I am fiddling around with those reports on Clarity and wondering which ones you all find most useful. For me, a person with recently diagnosed Type 1 LADA, it’s hard to discern what information is actually even important other than the actual numbers I’m obsessively checking on the Dexcom screen
@jpf I use Nightscout the most (I use Loop and Dash as an AID and it’s associated), but also look at Clarity from time to time. Both have very similar charting functions/reports. The things I look for are TIR, GMI (projected A1c), a BG average, Std Dev, and COV. I think the most useful info is TDD (Total Daily Dose of Basil/Bolus) changes over time, along with the “spaghetti charts” showing multiple days overlayed to spot trends of areas that can point to needed basil and bolus changes. Basil changes can be determined by non-post meal periods and bolus changes/needed adjustments in timing can be determined by high spikes post meal that go too high or don’t resolve/return to lower numbers within a couple of hours. I think these are the items Endo’s/Docs look for as well to see how we’re doing over time (history) and changes needed in basil/bolus dosing. It’s easy to obsessed by these and it’s natural when first dx’d (I know I did). Your response/use of them will change over time, but it’s important to do a review when you “feel” there’s been a negative/positive change in results and every few months; but don’t feel odd if you do it more often at first.
I like to keep my life real simple so I just monitor the average glucose in the summary function.
If the average remains below 120 then my A1C stays below 6% which is ideal for me.
I don’t really use much reporting, but I have looked at the Clarity reports a little bit in the past to see what they can do.
I think the most useful thing would be to see trends. Like if you are often high at the same time of the day, you can make adjustments for that time, depending on if it’s after a meal or whatnot.
Thank you for all the responses. It’s good to know I’m not missing something important.
This is all so new to me - only having been diagnosed in late January. The crisis is still fresh in my mind.
Welcome to the LADA club. My cardiologist still insists it doesn’t exist. Clarity is helpful to see time in range. But I guess you can change parameters to make TIR look better. I find the A1c prediction is always higher than a lab. Other than that I don’t really look at it much.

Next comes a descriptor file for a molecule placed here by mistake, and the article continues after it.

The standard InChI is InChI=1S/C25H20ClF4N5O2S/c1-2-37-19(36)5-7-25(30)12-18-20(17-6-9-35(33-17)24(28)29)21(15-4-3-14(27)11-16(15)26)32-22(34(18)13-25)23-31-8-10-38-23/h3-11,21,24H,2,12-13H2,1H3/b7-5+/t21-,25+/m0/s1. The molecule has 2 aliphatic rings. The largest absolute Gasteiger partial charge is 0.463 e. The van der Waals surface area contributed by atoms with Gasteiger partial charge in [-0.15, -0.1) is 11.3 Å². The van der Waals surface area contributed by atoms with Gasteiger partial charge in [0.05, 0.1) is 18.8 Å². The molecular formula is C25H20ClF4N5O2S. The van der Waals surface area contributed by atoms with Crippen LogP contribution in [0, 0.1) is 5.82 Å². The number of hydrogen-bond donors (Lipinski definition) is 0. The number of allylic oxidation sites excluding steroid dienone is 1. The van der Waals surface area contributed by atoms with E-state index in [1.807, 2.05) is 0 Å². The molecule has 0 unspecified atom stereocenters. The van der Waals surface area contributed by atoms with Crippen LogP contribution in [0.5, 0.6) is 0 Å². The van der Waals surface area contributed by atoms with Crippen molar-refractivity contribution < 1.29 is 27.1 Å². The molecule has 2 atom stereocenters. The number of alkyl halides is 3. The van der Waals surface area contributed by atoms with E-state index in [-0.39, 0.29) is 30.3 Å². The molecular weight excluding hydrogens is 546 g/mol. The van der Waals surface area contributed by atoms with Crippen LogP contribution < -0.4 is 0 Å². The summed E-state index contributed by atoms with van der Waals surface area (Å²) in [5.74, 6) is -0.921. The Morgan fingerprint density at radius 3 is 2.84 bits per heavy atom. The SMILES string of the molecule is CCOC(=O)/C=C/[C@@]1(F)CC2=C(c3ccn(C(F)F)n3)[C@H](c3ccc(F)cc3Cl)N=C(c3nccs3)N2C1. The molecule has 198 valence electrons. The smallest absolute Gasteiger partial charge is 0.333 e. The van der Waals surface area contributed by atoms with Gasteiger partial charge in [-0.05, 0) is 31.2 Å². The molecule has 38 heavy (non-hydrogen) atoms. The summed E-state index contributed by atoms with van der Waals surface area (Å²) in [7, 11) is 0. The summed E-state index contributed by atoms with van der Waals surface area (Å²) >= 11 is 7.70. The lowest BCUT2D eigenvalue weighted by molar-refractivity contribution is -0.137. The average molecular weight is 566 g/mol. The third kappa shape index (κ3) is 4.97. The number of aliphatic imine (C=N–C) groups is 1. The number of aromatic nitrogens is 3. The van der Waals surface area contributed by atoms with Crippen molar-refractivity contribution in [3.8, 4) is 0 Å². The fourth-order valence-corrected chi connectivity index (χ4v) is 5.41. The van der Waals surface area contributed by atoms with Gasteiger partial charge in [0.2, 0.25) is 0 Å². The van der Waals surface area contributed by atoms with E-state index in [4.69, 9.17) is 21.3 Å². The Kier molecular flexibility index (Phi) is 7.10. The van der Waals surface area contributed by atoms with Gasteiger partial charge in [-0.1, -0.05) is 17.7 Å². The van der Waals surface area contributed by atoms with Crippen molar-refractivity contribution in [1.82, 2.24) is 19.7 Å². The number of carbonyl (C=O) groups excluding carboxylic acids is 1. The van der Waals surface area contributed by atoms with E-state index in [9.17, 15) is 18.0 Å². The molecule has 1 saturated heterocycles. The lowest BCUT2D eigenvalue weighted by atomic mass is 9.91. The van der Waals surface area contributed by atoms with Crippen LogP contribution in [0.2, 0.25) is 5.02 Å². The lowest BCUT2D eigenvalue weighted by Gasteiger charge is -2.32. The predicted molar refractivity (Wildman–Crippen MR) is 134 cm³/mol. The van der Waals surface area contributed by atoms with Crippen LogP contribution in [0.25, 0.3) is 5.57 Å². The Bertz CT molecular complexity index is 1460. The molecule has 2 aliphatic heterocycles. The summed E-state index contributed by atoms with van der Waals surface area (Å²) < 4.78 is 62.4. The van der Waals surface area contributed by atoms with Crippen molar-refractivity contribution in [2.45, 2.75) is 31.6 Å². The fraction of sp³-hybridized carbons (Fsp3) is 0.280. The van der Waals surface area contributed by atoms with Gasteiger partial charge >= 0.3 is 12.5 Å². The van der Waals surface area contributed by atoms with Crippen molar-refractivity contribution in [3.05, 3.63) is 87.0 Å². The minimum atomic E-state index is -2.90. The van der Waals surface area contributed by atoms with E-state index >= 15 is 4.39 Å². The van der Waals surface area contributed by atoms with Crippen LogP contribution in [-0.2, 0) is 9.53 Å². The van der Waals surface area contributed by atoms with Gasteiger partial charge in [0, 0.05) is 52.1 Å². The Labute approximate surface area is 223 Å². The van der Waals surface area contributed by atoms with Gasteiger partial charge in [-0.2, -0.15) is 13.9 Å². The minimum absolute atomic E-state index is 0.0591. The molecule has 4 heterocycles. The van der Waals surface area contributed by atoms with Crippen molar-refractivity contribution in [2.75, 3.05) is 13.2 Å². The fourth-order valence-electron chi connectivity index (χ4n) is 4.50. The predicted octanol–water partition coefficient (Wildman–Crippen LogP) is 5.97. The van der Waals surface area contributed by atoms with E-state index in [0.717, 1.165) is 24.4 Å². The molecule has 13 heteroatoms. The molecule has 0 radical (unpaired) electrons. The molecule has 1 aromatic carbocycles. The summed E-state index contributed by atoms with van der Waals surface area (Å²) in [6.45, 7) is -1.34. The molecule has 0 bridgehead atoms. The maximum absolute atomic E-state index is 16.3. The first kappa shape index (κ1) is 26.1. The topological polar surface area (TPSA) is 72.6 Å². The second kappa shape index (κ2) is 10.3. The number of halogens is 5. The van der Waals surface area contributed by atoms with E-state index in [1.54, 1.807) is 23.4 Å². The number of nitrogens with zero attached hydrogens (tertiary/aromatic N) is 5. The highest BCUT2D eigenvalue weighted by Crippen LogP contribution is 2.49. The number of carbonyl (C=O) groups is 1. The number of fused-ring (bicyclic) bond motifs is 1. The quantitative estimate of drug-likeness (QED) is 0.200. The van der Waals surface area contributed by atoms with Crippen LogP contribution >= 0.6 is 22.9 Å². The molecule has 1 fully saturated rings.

I think it is helpful to look at the overlay plots from the past week while that week is still fresh in your mind. The excursions into high BG will stick out like a sore thumb on those overlay plots. Back when I was freshly diagnosed the metric that was most impactful to me and helped me learn how to manage it was “# of high BG excursions per week” (this was before I had a CGM). To this day years later that is still how I use the Clarity reports…how many excursions above my range last week and what caused them?
That sounds like a very good place to start. Is a high glucose excursion considered over 180?
Please excuse my ignorance!
@jpf don’t know who much help this will be but here it goes. I use the Dexcom G-6 and omnipod 5, omnipod 5 uploads to Glooko and of course Dexcom to Clarity. I have come to use the Glooko reporting almost exclusively becuase it contains full info of CGM as well as my omnipod in same reports. So I can see BG levels, averages, TIR etc as well as basal and bolus info. TDI, basal bolus ratios, daily insulin, average insulin used. I was not all inclusive in the list, but off hand I cannot think of anything in clarity that is not in Glooko, but Clarity only contains bolus dowsing, you could add up your daily basal used an add but that is not a lot of help, carbs etc.
And strictly personnel I was the TTIR ( tight time in range) of 80-140. Of course I do go above 140 but not very often. And belive me I do an intensive management program just to stay under 7.0 or less becuase of massive stomach/intestinal issues. Want to wish you the best of outcomes in your diabetes journey and say there is a lot of people here with really good info so by all means take advantage of it.
Everybody has their own definition…for me it is a sustained rise over 150 that took me several hours to bring back down into range. By sustained I mean lasting 2 + hours. Like that teal line on the graph…over 150 for about 3 hrs. and over 200 for 2 hrs. in the late morning (when I usually have no trouble staying in range). That got my attention. But the same sustained rise after dinner on a Friday night would be less anomalous and I would be relieved that it came back down so quickly.
Thank you- Really the biggest benefit to this forum is the personal experiences of the members. Doctors don’t give me that - they talk in generalities. So, thanks again!
Got it. Your graph + explanation will help me make sense of my own! Thank you!
Are you on insulin yet? If you are not I would think the biggest benefit would be to show your provider when to start bolus or basal insulin. I think everyone’s lada honeymoon is different and can last years. Clarity can give your provider some valuable info. For example I needed mealtime insulin straight away but no basal insulin for several months.
Hi- thanks for your reply! No, not on insulin yet. I’ve heard that LADA honeymoons can last for years. I’ve only just realized that having a honeymoon doesn’t mean not having to inject insulin.